Every thinks to have a lean tight stomach they need to crunch their life away. Nothing could be more false especially during pregnancy and right after. Now I believe in ab exercises BUT I think people forget that we need to tighten the internal abs muscles during and after a baby. Even years after kids its important to work these muscles. Most people focus on the 6 pack and obliques and ignore the inner transverse muscles. In fact too much pressure on the retcus abdominals can cause Recti Diastasis or irritate it too soon after pregnancy. (See Recti Diastasis- Avoiding the Mommy Pooch. ) and when the rectus abdominals is always help tight WITHOUT working the traverse and pelvic floor it creates dysfunction aka frequent urination, lower back pain, pooched core, and urinary incontinence. During pregnancy this is a common problem.
After the twins I had poor bladder control while exercising. Jumping jacks and tuck jumps were my worse enemy. I also avoided drinking water before teaching classes at night so I didn’t have to leave class to use the bathroom. NOW even just four weeks after having baby Camry its already better than before because of all the TA and pelvic floor work I did.
You are going to see these breathing techniques and think they are silly and do not work. But push your doubts a side a try them. I learned them all at a Women’s Wellness Physical therapy I did during pregnancy. Due to my high level f activity I was discouraged with my bladder and recti issues so I went in for help. I thought these were silly at first too but as I started them I saw my bladder control improve right away and now post baby my core is recovering much better than my last pregnancy. I have already reduced my Recti to a 1 finger gap and with the twins i was close to three fingers so—-I AM A BELIEVER!
If you want better bladder control (Yes moms I am talking to you its possible) and a flatter stomach stick with me and do these few things. You wont get a flat stomach with JUST these exercises though either. You need to eat right and move your body. If its been years since you had a baby you still can do traditional ab work but you will not get the stomach you want without TA work! And if your fresh off having a baby or are trying to heal DR avoid any exercise in which your stomach bulges in the middle work on these techniques and strength your core through side planks, reverse planks, and bridges.
Also huge factor is your posture make sure you do not have an anterior tilt when standing (Shown and explained in how to Avoid the Mommy Pooch post)
This is the most common exercise I do daily. Literally every day! I mainly do it while lifting and it does slow down my lifting workouts BUT I swear by it. You dont have to be lifting to work on this either!My stomach has been pulling in so fast after this pregnancy and My bladder control is better than it was before this second pregnancy and almost back to normal! I continue to do these post baby too. I take a big inhale in and exhale and make sure the lower stomach pulls in all the way in before lifting weights. And if I felt I was losing the stomach engagement I would stop in the middle of my reps and repeat it.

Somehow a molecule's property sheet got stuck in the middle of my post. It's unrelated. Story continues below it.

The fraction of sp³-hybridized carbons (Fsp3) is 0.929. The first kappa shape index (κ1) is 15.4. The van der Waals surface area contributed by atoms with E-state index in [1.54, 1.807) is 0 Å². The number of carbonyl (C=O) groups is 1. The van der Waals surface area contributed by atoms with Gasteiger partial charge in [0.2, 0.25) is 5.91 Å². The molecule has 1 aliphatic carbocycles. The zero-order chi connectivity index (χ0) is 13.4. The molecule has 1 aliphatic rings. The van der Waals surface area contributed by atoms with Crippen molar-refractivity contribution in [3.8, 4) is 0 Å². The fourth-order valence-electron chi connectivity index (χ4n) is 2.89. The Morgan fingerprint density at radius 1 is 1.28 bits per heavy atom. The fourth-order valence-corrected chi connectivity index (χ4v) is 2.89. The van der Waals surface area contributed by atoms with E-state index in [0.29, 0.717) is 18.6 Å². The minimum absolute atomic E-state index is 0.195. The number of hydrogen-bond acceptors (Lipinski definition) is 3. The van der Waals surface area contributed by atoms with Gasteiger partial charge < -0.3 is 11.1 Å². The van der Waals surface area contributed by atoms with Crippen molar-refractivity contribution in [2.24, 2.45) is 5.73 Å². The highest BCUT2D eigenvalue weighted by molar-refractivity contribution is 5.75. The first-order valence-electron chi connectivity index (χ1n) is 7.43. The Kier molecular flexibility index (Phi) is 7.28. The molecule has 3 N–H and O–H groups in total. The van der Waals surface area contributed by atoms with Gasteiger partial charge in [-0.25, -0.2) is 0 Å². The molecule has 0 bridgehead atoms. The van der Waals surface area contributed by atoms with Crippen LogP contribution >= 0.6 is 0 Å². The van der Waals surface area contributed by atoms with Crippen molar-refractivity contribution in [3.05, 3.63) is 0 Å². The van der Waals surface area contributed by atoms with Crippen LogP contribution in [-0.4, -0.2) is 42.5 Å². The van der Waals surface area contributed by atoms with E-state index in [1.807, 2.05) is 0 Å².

Here is a video doing it while pregnant. Its really easy to see my lower stomach pull in. because the top part cant 🙂
Now its harder to see but if you look in a mirror the bottom part of your stomach will pull in before the top.
TA Contractions (Belly Suckers- Diaphragmatic breathing)
1-While on your back , keep your knees up
2-Place your hands on your lower abdomen (DO not push too deep- no more than 1/2 ) with ebows resting on floor beside you
4- Breath in through your nose and expand your belly- round out your stomach as you take in as much air as possible.
3- Exhale out of your mouth but pretend you are blowing out through a straw. While doing so tighten your abdominals. Picture bringing your belly button back down towards your spine or even the squeezing into small jeans. Its like the bottom of your belly is trying to tuck in and then the top pulls down and in towards your spine.
NOTE: Your stomach should flatten, not bulge, as you exhale.Relax and repeat.
TA and Pelvic Floor Exercises:
Heel Slides: Lay on your back, tighten your abdominal muscles and do a pelvic tilt by pressing your lower back into the floor. Slowly slide out one leg at a time while trying to maintain your pelvic tilt and keeping your ab muscles tightened. You can also work on Heel slides with your TA pulled in sitting on an exercise ball and slide your feet out and in one at a time. Two sets of 10 reps
Pelvic Tilt: Lay on your back with your knees bent. Start with your pelvis tilted so your lower back against the ground. Try to bring your belly button to your backbone as you push your low back down against the floor . As you bring your hips down exhale and tighten your core. Hold for 5 seconds, inhale, and relax. 10 reps
Leg drops: While lying on your back with your knees bent. Start with your pelvis tilted so your lower back against the ground. Do a TA contraction as explained above. Drop one knee at a time to the side without twisting your hips to bring the knee to the side. 10 reps on each leg
Pelvic Floor (Straw Pulls)
Beginner: While on your back , keep your knees up . you need to pull the muscles up and in. picture and straw down there and you are trying to suck it up. This is the same muscle you use to stop the flow of urine. You are not contracting your abs, legs, or buttock.
Preform the straw pulls for 10 quick pulls and than 10 holds(Hold 2-5 seconds) once you are pulled on
Once you have mastered this movement try it seated and standing
Here are to more views of the breathing at 6 weeks postpartum standing and lifting weights